Climate Change: Mission Possible
The transition to a climate positive economy is core to the Laudes Foundation mission, but the scale of the economic, technological and political transformation needed to progress the fight against climate change can feel daunting. Time is also against us; effective change needs to be achieved in the next decade if we are to limit global warming to 1.5°C.
Yet, if you take a step back to consider the enormous progress that has been achieved over the last decade, there are many reasons to be optimistic. Mark Lewis, Head of Climate Change Investment Research at BNP Paribas Asset Management and globally renowned expert on the financial impacts of climate change, joined our latest Laudes Financial Dialogue and outlined three reasons why he is optimistic that we are now on the right trajectory to achieving climate change goals.
Effective emissions trading
European carbon allowances (EUAs) reached an all-time high in May, reaching EUR 56 per tonne, having traded 70% higher since 1 January and 195% over the last 12 months. This milestone for the EU Emissions Trading Scheme (EU-ETS) affirms that the concept of carbon trading works. Mark says, “it is no exaggeration to say the EU-ETS is the principle tool for achieving complete decarbonisation in the EU by 2050,” and attributes the recent rise in EUAs to the EU’s adoption of a net zero target by 2050 and making that legally binding.
Having an efficient and effective carbon trading system will be a key tool in improving the competitiveness of green hydrogen. Mark explains that given the technologies we know of today, the European Commission estimates that 15-20% of energy consumption will need to come from green hydrogen by 2050. However, green hydrogen is currently more expensive than carbon-intensive grey hydrogen and not enough is being produced. Mark has calculated that a carbon price of €100 per tonne is needed to make green hydrogen competitive by 2030 and the recent rise means carbon pricing is moving in the right direction. He says, “The market seems to be acknowledging that we need a new pricing paradigm to reflect long-term policy ambitions, and this gets us on a trajectory to making green hydrogen competitive by 2030 and this is the price that achieves net zero by 2050.”
While the carbon price won’t bring the production costs of green hydrogen down, it will provide an incentive to attract capital and scale-up technology. Mark believes that a carbon price of €70-80 per tonne will represent a point where it is more cost effective to use green hydrogen ahead of grey hydrogen. However, Mark concedes there are still logistical challenges in developing the required infrastructure, “Fighting climate change is not so much an economic or financing challenge anymore, it’s a technological, political and logistical challenge… so public policy is going to be crucial in terms of facilitating the infrastructure and making sure it’s put in the right place where it’s needed.”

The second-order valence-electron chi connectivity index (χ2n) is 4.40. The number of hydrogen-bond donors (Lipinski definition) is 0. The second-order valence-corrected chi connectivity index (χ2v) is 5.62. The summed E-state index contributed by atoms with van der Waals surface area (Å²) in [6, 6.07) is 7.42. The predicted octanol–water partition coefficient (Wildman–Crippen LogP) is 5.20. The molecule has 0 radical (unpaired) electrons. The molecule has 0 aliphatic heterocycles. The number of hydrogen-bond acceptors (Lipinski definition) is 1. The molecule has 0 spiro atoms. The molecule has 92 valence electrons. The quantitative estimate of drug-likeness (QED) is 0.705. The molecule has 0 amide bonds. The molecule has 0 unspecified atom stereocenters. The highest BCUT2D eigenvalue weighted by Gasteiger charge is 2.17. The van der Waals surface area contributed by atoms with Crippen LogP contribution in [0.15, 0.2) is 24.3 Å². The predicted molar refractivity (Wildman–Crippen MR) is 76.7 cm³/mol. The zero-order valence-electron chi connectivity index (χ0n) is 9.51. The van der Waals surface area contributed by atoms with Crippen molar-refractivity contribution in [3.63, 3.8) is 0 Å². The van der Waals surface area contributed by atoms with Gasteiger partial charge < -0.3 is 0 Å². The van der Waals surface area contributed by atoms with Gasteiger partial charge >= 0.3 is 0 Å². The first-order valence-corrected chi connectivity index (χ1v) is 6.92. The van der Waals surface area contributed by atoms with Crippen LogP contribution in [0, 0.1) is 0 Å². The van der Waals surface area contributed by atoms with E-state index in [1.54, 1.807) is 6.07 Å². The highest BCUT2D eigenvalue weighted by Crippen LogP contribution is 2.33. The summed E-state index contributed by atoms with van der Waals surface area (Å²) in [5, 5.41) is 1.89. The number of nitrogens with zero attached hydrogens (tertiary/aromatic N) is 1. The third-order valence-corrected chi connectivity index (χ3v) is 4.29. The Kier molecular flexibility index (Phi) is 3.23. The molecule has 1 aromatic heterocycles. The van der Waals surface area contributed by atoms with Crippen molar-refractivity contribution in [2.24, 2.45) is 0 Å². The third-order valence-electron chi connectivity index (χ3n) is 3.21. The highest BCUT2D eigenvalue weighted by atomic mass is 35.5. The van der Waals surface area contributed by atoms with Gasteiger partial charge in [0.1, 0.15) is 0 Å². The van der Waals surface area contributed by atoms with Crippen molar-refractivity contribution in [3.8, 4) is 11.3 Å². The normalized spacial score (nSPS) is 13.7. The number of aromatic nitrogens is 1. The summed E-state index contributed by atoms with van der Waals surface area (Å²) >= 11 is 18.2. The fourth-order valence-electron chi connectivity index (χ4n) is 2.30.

Renewables: confounding expectations
The nature of the global energy system is changing. For all the horror of the pandemic, 2020 had a silver lining from an energy perspective as it was the first year where wind and solar energy accounted for 100% of the increase in global energy demand, while demand for fossil fuels dropped sharply. Although this will inevitably reverse as global economies emerge from lockdowns, Mark believes it marks an extremely significant moment in the global energy transition. He says, “we have crossed the psychological rubicon in the way investors think about the transition. Investors who were sceptical about wind and solar accounting for 100% of demand are no longer sceptics because it has happened. Now you can see people’s imaginations accommodating a very different future.”
The International Energy Agency’s (IEA) latest report on renewables provides evidence of this changing mindset. Having been widely criticised for failing to understand the intrinsic benefits of renewable energy, the IEA has recently raised its growth projections for renewables going forward and is calling on energy groups to halt all new oil and gas exploration projects from this year as part of its roadmap to keeping global warming in check. Mark suggests that the IEA “structurally revising up its expectations of the renewables rollout is very important symbolically and is symptomatic of the way in which many individuals, investors, organisation have changed their view of what is possible.”